As he took a couple of steps towards the popping crease, R Ashwin started to buckle his knees and lower himself. As if he was shrinking himself. By the time he got to the release position, he seemed three-quarters his original height but the shrinking hasn’t stopped yet. The bowling arm, too, gets lower and side-on, as if he is aping Kedar Jadhav.
The effort to compress and contort himself as if he is trying to squeeze himself into the upper side berth of a train is for two-fold reasons: A distraction to the batsmen and to alter the release position as drastically as it is legally allowed. The resultant deliveries are usually slower through the air and under-cut to an extent and the batsmen have to adjust his eyes and head position to align to the trajectory and then has to derive all the power on his own, as the ball is likelier to limp across in its own sweet time.
Shakib Al Hasan and Sunil Narine found this in the final over of the IPL Eliminator game. Having decided that a lap paddle was the way to go, Shakib shuffled across and got ready with his shot. But the ball not only arrived late but it also shot through much lower.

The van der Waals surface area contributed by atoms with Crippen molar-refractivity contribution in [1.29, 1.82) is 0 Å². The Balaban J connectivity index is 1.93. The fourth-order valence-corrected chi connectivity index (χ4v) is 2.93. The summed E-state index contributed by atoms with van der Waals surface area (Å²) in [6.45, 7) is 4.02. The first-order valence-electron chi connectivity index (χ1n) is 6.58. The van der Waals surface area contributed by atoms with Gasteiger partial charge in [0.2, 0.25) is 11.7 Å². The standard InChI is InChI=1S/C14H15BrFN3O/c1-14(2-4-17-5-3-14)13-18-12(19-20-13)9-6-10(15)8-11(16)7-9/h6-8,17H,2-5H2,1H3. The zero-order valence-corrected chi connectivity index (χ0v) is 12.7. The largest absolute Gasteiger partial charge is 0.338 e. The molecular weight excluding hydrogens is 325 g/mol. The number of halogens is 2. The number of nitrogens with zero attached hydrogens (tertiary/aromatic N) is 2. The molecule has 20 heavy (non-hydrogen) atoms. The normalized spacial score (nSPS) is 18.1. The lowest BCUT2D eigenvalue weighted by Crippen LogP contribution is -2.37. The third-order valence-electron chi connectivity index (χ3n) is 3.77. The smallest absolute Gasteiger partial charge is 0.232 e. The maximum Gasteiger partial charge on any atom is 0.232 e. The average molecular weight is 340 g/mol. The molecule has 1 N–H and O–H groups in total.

Shakib had to lunge and crouch and try to delay his shot but it proved too much, and unsurprisingly he failed to connect and was trapped in front.
Narine decided the best way was to charge down the track and lift him. Yet again, the ball wasn’t there where he thought it would be and more importantly had no pace on it. Narine’s bat-swing went awry and he ended up lifting it straight up. A good sweeper might be able to handle the slower pace and the lower trajectory.
Wider to get more turn
The wide-arm or side-arm release is done to get more side-spin, Ashwin has stated before. “Someone with a high-arm action like me will get more over-spin than side-spin. Graeme Swann bowls a lot wider with his arm than I do, so he achieves plenty of sidespins. I also bowl the wider arm delivery to impart side-spin these days.”
The batsmen, especially if they are surprised by the release, can be drawn to the angle and make their initial foot movement too early. With that kind of release, the ball can slide either way and can add to the confusion of the batsmen. And all this without much bounce. As a result, lbws become a greater possibility as Shakib found. It’s a good surprise ball on slow and low pitches.
When Jadhav bowled it in the nets first, it was more to try something out of sheer boredom and annoyance at getting hit by every batsman. Jadhav used it liberally, so did Manoj Tiwary and now Ashwin too, and almost pulled off a heist the other night.